By BERNARD L. WEINSTEIN
Thanks to what's sometimes called the "shale revolution," America has re-emerged as an energy superpower. Even with prices 40 percent lower than a year ago, we remain the world's number one producer of crude oil and other liquid hydrocarbons. Imports of oil have dropped from 60 percent of consumption to about 35 percent just in the past five years. We're also the world's largest producer of natural gas.
Both oil and natural gas output in America would be even higher if not for a number of regulatory and infrastructure constraints. For example, crude oil exports have been virtually prohibited by law for more than 40 years while federal regulatory agencies have been slow to issue permits for the export of liquefied natural gas.
Drilling for oil and gas on the outer continental shelf and federal lands is largely prohibited, while several states and local governments have imposed bans on hydraulic fracturing. The Jones Act, which requires all goods shipped between U.S. ports be carried on American-built, -owned and -operated vessels, makes it more expensive to ship petroleum products from Corpus Christi to New Jersey than from Corpus Christi to Rotterdam.
Lack of capacity across U.S.
But the most serious nonregulatory constraint on expansion of America's oil and gas production - other than low prices - is a lack of pipeline capacity, both upstream and downstream. For example, as production of natural gas has surged in the Marcellus and Utica shales of the Northeast, investment in pipeline and processing plant infrastructure has lagged. Consequently, Marcellus gas sells at up to a 50 percent discount to the national benchmark at Henry Hub. Though 10 new pipelines have been proposed to alleviate these takeaway constraints, the projects will take years to complete and some may never materialize because of pushback from environmentalists and the difficulty of securing long-term supply agreements with electric utilities.
In terms of downstream bottlenecks, President Barack Obama's veto of the Keystone XL pipeline is perhaps the most egregious example. Opposition from environmentalists and aboriginal groups has also stalled the Enbridge Northern Gateway project in Western Canada while another Canadian aboriginal group turned down a $1 billion fee to help push through a proposed gas pipeline and LNG terminal in British Columbia. A proposed dual pipeline between Albany, N.Y. and Linden, N.J., that would transport Bakken crude oil south and refined products north is also facing strong environmental and community opposition.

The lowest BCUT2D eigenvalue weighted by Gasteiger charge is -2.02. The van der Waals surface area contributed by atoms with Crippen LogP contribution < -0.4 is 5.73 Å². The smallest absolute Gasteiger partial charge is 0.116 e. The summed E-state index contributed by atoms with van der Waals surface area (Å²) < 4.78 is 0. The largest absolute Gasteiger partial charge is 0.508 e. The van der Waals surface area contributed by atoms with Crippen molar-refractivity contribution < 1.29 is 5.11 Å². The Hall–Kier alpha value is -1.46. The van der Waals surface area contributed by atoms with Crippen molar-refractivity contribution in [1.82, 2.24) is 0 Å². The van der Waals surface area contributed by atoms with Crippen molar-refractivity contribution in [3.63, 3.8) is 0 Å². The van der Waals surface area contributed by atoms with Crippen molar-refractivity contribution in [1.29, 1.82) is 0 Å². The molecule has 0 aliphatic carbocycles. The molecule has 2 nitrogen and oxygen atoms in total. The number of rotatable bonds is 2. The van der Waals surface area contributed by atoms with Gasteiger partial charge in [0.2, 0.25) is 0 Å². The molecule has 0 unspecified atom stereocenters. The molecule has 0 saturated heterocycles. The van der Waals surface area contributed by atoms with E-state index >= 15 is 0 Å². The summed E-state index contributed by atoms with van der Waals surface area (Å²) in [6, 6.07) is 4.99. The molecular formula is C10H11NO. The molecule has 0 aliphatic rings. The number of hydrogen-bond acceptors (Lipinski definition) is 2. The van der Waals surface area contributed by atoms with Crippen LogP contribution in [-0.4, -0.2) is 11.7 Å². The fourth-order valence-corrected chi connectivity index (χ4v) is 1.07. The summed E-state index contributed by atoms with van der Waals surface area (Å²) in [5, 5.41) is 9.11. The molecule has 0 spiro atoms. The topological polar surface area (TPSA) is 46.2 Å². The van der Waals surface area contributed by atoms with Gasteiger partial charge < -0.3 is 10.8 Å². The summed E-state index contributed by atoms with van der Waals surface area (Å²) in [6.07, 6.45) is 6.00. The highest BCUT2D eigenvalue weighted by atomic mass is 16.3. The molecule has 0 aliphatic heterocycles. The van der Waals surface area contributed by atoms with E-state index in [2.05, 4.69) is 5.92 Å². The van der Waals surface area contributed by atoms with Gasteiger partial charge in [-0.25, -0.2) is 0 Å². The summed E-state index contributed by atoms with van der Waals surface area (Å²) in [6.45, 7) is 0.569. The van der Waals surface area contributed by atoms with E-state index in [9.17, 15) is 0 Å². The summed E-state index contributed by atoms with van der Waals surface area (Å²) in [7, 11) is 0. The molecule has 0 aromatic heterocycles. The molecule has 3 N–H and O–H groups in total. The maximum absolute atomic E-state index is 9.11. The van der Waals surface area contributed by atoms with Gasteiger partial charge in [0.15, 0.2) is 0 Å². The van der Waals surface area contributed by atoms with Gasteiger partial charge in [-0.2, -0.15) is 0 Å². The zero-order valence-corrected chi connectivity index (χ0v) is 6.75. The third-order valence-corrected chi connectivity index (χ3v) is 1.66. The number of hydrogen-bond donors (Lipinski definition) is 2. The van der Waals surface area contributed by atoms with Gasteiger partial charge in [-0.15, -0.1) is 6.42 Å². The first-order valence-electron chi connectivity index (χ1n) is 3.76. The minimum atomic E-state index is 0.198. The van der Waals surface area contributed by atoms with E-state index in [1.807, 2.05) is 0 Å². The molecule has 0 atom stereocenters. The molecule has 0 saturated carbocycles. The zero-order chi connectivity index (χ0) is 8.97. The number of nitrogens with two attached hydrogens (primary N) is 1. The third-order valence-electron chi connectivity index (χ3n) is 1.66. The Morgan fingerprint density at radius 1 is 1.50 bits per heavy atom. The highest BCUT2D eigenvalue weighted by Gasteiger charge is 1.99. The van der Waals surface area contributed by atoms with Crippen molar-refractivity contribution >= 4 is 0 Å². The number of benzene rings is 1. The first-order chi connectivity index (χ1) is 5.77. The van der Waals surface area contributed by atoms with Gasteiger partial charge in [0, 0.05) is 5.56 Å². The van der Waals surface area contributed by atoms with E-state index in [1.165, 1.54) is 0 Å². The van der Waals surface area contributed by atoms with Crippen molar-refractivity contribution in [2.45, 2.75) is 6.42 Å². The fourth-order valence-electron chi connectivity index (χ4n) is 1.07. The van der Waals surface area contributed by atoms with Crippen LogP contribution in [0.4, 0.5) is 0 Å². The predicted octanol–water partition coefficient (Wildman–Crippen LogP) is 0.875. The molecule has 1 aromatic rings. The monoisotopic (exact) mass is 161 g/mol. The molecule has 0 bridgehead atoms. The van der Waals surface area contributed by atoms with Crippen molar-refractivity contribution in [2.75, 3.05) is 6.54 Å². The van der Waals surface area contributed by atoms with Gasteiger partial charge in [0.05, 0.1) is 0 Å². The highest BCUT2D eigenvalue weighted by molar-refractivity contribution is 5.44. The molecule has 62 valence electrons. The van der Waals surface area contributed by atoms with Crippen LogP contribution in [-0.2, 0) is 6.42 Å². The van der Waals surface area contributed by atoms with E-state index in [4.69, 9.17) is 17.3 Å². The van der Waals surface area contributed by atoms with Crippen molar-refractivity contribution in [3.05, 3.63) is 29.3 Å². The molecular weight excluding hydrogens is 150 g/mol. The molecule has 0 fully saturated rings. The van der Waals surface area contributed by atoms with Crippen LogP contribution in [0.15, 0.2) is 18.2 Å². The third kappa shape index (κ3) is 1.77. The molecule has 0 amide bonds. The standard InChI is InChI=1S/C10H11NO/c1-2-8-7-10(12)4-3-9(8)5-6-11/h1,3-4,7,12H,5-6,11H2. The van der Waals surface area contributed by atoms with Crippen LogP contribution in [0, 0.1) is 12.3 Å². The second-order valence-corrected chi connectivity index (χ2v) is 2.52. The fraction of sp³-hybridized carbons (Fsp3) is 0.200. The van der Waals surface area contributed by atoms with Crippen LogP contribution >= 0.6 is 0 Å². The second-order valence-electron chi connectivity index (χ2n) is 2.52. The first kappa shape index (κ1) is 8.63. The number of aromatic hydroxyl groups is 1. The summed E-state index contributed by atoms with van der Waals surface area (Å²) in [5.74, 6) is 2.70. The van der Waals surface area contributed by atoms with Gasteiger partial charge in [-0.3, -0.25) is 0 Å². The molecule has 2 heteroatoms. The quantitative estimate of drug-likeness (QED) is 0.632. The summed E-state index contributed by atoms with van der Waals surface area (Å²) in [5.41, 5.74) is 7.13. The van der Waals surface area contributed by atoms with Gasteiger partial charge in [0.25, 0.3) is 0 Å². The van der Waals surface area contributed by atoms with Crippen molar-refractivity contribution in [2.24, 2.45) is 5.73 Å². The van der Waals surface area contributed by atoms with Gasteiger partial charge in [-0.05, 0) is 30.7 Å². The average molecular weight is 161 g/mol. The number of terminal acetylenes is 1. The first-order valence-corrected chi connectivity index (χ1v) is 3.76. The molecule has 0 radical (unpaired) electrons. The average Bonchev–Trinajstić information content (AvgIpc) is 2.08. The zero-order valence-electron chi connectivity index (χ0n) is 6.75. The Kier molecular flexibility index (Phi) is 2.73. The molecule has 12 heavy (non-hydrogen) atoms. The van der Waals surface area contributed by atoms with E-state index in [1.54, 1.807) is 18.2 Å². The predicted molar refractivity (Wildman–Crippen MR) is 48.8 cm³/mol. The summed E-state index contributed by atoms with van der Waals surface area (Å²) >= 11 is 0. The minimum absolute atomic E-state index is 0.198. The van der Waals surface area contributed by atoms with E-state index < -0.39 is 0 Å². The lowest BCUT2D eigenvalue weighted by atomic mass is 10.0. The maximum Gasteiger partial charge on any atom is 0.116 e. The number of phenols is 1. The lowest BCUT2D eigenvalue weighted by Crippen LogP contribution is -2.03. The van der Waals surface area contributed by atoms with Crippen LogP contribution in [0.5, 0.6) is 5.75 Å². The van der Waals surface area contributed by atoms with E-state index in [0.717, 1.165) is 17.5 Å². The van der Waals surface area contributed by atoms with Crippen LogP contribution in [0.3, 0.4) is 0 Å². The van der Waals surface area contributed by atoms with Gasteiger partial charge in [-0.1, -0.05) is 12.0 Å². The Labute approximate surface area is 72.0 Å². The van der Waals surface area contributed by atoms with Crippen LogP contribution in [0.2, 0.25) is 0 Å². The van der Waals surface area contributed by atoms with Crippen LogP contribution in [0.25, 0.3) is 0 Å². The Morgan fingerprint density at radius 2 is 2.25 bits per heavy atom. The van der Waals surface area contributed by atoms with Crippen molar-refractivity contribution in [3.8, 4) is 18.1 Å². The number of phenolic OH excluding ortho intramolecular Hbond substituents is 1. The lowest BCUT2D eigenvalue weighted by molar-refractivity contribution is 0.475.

Expense, safety questioned on trains
This lack of pipeline capacity helps explain why so much crude oil is now moving by rail tanker car. In 2008, only about 10 million barrels of oil were transported by rail. Last year's volumes exceeded 300 million. Though this growth has been a boon to the rail industry, moving crude oil long distances by train is more expensive than by pipeline, and spill rates are considerably higher. Oil transport by rail is also under fire from environmentalists, with seven groups filing a lawsuit on May 14 challenging recently issued safety rules for trains hauling oil.
Despite projected expansion of renewable energy sources and pushback from anti-hydrocarbon groups, the U.S. Department of Energy in its latest Quadrennial Energy Review predicts we'll still be dependent on oil and natural gas to meet more than 60 percent of our energy needs in the year 2040. Because of our prolific shale plays, we should be able to supply virtually all of our future consumption from domestic sources. But this won't happen unless we make the requisite investments in essential infrastructure, especially pipelines.
No doubt the environmental lobby will jump on the recent rupture of an oil pipeline in California that spilled 500 barrels as another reason to fight new construction. But we should keep in mind that last year our pipelines safely transported more than 14 billion barrels of crude oil and trillions of cubic feet of natural gas.
Upgrading and expanding upstream and downstream pipeline networks can help sustain America's energy renaissance while creating thousands of new jobs. Not investing in our pipeline infrastructure will stifle energy growth, leave us vulnerable to supply disruptions and weaken our energy security.
Weinstein is associate director of the Maguire Energy Institute and an adjunct professor of business economics in the Cox School of Business at Southern Methodist University.